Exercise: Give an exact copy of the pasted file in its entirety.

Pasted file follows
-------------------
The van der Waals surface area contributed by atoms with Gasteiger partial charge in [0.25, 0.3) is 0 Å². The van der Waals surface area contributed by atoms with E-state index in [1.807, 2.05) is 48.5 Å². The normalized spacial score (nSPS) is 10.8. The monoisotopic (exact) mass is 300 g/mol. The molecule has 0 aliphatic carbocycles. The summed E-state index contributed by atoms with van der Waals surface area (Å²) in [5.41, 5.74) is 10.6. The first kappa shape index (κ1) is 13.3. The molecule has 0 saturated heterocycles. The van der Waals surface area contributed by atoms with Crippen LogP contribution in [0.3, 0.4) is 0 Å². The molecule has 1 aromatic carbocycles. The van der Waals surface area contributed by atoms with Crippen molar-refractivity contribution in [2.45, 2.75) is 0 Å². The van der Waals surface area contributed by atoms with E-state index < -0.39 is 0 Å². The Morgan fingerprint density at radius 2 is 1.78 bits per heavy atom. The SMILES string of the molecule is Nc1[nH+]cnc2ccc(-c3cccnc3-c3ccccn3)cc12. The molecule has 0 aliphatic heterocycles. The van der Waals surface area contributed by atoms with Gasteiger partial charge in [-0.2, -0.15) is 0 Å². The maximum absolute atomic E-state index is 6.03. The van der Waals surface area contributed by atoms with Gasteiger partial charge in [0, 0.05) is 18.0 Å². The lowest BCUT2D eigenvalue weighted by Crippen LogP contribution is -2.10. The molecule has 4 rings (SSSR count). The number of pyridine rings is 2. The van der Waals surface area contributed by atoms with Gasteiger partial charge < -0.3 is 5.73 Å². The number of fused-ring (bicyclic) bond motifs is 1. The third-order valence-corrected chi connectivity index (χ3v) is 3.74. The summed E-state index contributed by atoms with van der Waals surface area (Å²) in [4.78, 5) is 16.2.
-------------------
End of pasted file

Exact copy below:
The van der Waals surface area contributed by atoms with Gasteiger partial charge in [0.25, 0.3) is 0 Å². The van der Waals surface area contributed by atoms with E-state index in [1.807, 2.05) is 48.5 Å². The normalized spacial score (nSPS) is 10.8. The monoisotopic (exact) mass is 300 g/mol. The molecule has 0 aliphatic carbocycles. The summed E-state index contributed by atoms with van der Waals surface area (Å²) in [5.41, 5.74) is 10.6. The first kappa shape index (κ1) is 13.3. The molecule has 0 saturated heterocycles. The van der Waals surface area contributed by atoms with Crippen LogP contribution in [0.3, 0.4) is 0 Å². The molecule has 1 aromatic carbocycles. The van der Waals surface area contributed by atoms with Crippen molar-refractivity contribution in [2.45, 2.75) is 0 Å². The van der Waals surface area contributed by atoms with E-state index < -0.39 is 0 Å². The Morgan fingerprint density at radius 2 is 1.78 bits per heavy atom. The SMILES string of the molecule is Nc1[nH+]cnc2ccc(-c3cccnc3-c3ccccn3)cc12. The molecule has 0 aliphatic heterocycles. The van der Waals surface area contributed by atoms with Gasteiger partial charge in [-0.2, -0.15) is 0 Å². The maximum absolute atomic E-state index is 6.03. The van der Waals surface area contributed by atoms with Gasteiger partial charge in [0, 0.05) is 18.0 Å². The lowest BCUT2D eigenvalue weighted by Crippen LogP contribution is -2.10. The molecule has 4 rings (SSSR count). The number of pyridine rings is 2. The van der Waals surface area contributed by atoms with Gasteiger partial charge < -0.3 is 5.73 Å². The number of fused-ring (bicyclic) bond motifs is 1. The third-order valence-corrected chi connectivity index (χ3v) is 3.74. The summed E-state index contributed by atoms with van der Waals surface area (Å²) in [4.78, 5) is 16.2.